Voluntary or completely anonymous is the way it needs to be or a very large number (and growing) of Canadians will continue to refuse to comply. The fact that the paper is sloppily stored and the online census and survey’s are on databases in the States is an extra layer of concern. Anyone who thinks this information won’t be used and abused by the government and ‘others’ is much more trusting than I.
commented 2016-09-24 03:02:06 -0400
Warehouse people would have been the intake people for the thousands upon thousands of paper copies completed by those who refused to or could not do online. Sucks to be them. I highly doubt these warehouse people had time in the 2 month Census window to comb through papers. And like they said everyone took the oath for life. And for everyone who thinks your life is so interesting, it’s not, nobody cares.
commented 2016-09-24 02:13:14 -0400
Watch Justin get the Stats act changed. Right now if you read the act, section 8 is your lawful excuse for not complying to anything but the population and if it applies the agriculture census questions. The rest which is the household survey is voluntary, I forget in which section that is written, but I would suggest a thorough study of the act before you decide you have to comply to the next one that comes along. There is actually a lot of information online about legal avoidance. Justin told us it was ALL mandatory, however that threat is in conflict with what the act as it stands now, actually states. I filled out the population question of how many people in my household, and nothing else on the long form. They haven’t come to take me to jail yet, however they do have two years to decide to call someone to court for compliance.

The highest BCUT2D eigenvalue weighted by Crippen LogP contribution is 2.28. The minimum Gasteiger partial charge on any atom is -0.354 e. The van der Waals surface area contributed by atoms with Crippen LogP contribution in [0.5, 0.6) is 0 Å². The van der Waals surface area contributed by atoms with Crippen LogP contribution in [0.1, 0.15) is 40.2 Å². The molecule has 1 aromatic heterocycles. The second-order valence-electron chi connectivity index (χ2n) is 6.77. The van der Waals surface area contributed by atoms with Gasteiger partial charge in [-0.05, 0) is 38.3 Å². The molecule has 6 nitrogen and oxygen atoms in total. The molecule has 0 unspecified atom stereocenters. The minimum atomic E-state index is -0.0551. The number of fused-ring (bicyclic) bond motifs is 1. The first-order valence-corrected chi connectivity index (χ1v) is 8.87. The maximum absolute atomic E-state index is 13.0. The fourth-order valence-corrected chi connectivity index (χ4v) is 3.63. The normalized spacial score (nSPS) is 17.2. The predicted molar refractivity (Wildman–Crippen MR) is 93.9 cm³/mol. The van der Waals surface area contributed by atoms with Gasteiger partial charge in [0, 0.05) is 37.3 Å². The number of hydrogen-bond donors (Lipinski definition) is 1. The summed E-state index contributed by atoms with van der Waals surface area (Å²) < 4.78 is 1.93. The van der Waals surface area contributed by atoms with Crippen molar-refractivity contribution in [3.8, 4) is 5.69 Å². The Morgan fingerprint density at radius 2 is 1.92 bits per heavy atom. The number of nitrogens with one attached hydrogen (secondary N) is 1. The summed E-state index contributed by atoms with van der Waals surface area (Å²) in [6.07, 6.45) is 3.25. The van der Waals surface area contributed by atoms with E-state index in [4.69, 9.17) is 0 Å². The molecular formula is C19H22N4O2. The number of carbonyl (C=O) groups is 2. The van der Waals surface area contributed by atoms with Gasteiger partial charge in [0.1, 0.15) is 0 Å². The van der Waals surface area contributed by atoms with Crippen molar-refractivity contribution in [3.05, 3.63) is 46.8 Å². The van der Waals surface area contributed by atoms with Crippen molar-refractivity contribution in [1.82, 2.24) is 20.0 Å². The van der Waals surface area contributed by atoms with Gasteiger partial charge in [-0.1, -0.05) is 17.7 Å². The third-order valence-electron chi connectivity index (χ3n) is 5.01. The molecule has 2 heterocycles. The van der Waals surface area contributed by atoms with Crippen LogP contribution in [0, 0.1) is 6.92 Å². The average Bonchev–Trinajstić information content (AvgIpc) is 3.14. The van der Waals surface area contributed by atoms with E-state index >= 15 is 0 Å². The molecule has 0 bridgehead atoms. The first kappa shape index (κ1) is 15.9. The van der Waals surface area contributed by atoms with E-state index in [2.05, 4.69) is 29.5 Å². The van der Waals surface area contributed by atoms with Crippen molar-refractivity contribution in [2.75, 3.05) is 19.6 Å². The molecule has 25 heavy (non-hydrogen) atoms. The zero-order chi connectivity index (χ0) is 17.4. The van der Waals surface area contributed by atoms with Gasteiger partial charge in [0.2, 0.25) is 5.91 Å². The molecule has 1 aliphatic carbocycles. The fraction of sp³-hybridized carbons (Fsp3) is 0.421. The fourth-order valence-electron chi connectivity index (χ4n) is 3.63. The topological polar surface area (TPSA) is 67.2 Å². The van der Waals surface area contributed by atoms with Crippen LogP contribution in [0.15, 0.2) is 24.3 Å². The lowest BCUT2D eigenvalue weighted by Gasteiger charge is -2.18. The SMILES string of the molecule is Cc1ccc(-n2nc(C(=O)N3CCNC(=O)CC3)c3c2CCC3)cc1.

commented 2016-09-23 16:34:32 -0400
Dallas – just keep shredding them whens they come in and refuse to talk to anyone who migt come to the door.

If forced to fill it out – then lie through your teeth.

I personally know more than 20 people who do this.
commented 2016-09-23 15:49:49 -0400
State media this year reported how thrilled Stats Can was regarding the “enthusiastic” Canadian response rate to the damn intrusive long-form census. 97.8% or some damn thing!

Since I was forced to personally fill the thing out under threat of state violence against me, the whole triumphant reporting spin made me retch. This is Canada, but the propaganda is worthy of something I would have expected from North Korea. It’s getting really difficult to remain proud of this country.
commented 2016-09-23 14:16:54 -0400
Of course they can’t be trusted. I just saw Snowden last night and chances are allot more people know more about us than we are aware of despite the promises, despite who is in power.
commented 2016-09-23 14:12:34 -0400
“StatsCan co-op students, a “warehouse person” among those with access to personal census data”

And that is why I chuckle when asked – “Do I trust them?”

Absolutely not

I do my best to avoid providing them and any other government agency with anything

If I end up having to give them anything I lie through my teeth

I also have gone away from plastic and use cash nearly exclusively.

I trust no one in government any more.

For the most part they are thugs – and untrustworthy ones at that.